AGE takes part in new EU project to prevent frailty in old age

The FrailSafe project was launched on 1st January 2016 and gathers partners from Greece, Spain, Italy, Belgium, France and Cyprus. The aim is ambitious: preventing frailty by developing a set of measures and tools, together with recommendations to reduce its onset. To achieve these objectives, FrailSafe will combine state of the art technologies and data mining techniques with high-level expertise in the field of health and ageing. The project, funded by the European Research programme Horizon 2020, will last three years.

Ageing population is increasing worldwide to reach an estimated two billion people aged over 65 years by 2050. While the increasing life expectancy is a positive outcome due to long-lasting health and social improvements, there is still much to do to improve the Healthy life years indicator i.e. the number of years without disability.

Frailty is a syndrome characterized by diminished strength, endurance, and reduced physiologic function that increases an individual’s vulnerability for developing increased dependency, and/or death. Frailty is also related to multiple pathologies: weight loss, and/or fatigue, weakness, low activity, slow motor performance, and balance and gait abnormalities. Frailty together with functional decline and disability are common conditions in older people, and are increasing with ageing. However, frailty is a dynamic and not an irreversible process; it seems preventable, may be delayed, or reversed.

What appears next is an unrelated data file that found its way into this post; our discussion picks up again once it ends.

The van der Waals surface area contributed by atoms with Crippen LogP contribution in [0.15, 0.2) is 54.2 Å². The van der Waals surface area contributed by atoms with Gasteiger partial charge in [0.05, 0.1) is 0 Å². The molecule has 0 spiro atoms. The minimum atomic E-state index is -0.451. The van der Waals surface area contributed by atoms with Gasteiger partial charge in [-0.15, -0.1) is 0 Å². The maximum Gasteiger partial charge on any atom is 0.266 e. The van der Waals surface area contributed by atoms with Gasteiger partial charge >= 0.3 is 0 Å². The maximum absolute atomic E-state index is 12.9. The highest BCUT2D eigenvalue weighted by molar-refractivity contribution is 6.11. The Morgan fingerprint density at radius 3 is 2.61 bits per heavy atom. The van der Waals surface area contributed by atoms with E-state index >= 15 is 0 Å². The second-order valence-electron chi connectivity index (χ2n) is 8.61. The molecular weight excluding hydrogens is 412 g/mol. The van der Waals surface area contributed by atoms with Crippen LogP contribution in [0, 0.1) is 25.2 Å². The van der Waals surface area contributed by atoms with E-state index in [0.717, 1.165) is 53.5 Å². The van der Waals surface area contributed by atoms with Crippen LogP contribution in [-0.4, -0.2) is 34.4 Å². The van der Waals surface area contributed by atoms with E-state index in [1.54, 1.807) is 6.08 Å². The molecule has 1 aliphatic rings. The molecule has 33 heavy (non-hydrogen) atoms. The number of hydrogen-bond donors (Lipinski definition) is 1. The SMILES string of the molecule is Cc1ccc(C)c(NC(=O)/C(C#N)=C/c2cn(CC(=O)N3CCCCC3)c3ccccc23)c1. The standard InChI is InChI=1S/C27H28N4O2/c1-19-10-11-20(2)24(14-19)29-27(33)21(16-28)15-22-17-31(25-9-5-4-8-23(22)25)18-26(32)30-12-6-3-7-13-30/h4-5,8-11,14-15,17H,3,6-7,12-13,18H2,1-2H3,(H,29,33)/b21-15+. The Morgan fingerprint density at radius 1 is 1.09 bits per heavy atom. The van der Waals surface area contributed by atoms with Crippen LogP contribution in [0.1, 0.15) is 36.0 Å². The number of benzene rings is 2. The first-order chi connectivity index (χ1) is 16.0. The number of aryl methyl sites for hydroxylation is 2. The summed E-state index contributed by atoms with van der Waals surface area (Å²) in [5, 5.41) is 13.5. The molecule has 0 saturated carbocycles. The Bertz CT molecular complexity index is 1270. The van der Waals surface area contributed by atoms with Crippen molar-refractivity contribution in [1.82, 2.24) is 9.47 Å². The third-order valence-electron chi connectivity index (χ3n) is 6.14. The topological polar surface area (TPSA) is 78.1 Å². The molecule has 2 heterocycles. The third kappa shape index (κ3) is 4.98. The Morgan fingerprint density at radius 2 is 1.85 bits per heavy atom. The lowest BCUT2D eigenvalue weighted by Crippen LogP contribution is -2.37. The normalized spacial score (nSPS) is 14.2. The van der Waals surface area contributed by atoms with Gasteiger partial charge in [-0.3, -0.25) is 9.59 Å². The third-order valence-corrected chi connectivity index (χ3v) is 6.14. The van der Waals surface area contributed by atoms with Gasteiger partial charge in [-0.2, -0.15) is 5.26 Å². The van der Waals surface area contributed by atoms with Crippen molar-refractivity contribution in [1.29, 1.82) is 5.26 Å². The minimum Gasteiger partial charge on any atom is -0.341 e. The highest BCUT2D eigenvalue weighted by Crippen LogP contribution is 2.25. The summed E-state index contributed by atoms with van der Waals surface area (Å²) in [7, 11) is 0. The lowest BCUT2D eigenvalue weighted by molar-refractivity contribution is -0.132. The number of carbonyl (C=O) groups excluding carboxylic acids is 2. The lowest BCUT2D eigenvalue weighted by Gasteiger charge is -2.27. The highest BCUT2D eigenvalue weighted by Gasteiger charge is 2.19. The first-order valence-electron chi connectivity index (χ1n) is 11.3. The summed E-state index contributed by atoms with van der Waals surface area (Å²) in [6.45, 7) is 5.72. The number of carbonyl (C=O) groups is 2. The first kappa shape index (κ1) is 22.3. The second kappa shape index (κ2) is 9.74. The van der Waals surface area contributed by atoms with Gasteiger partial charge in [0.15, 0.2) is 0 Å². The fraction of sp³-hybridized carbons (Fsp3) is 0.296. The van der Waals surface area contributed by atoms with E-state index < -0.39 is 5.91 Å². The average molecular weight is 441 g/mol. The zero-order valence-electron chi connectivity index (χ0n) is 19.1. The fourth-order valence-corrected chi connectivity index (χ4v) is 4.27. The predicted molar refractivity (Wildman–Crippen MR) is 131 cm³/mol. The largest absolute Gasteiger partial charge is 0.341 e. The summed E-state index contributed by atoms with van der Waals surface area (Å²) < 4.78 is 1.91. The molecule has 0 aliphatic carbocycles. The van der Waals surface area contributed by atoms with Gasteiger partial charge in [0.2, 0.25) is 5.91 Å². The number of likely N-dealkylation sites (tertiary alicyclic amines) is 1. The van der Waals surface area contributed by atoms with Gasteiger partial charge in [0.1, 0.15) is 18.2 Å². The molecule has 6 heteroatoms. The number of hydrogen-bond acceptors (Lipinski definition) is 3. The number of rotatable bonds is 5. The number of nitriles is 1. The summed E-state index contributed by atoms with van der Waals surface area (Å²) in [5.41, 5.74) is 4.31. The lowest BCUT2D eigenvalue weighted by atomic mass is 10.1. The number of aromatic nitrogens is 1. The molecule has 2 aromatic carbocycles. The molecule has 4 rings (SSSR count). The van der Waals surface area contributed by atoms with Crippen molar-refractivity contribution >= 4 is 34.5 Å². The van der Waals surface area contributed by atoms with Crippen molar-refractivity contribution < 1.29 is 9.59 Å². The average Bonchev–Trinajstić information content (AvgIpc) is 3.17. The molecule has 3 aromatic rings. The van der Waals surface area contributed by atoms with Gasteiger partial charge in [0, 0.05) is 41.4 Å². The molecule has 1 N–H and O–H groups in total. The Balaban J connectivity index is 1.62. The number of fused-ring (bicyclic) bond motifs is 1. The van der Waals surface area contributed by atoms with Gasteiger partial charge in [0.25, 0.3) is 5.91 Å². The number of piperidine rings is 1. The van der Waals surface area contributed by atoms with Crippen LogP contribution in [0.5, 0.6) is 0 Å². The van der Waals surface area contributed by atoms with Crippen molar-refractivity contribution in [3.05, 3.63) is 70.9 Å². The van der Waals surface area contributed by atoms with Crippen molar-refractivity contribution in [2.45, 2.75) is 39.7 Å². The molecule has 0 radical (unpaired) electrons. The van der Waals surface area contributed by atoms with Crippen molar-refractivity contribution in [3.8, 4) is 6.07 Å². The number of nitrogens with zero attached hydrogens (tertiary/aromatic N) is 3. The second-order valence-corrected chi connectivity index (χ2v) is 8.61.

FrailSafe, an international partnership of nine partners from six countries, decided to join forces to find solutions to prevent and/or delay the onset of frailty. FrailSafe aims to:

  • better understand frailty and its relation to other health conditions;
  • identify quantitative and qualitative measures of frailty through advanced data mining approaches and use them to predict short and long-term outcome and risk of frailty;
  • develop real life sensing and an intervention platform;
  • provide a digital patient model of frailty sensitive to several dynamic parameters, including physiological, behavioural and contextual;
  • create “prevent-frailty” evidence-based recommendations for older persons;
  • strengthen the motor, cognitive, and other “anti-frailty” activities through the delivery of personalised treatment programmes, monitoring alerts, guidance and education;
  • to achieve a safe, unobtrusive and acceptable system for the ageing population while reducing the cost of health care systems.

In the project, AGE is leading the dissemination activities, and will support the project partners in designing products and services which are relevant for older persons.

The partners met on 19-20th January in Patras to start planning the implementation. Activities already started to set up the basis of the interventions and a project website is under construction.

For more information, contact Maude Luherne

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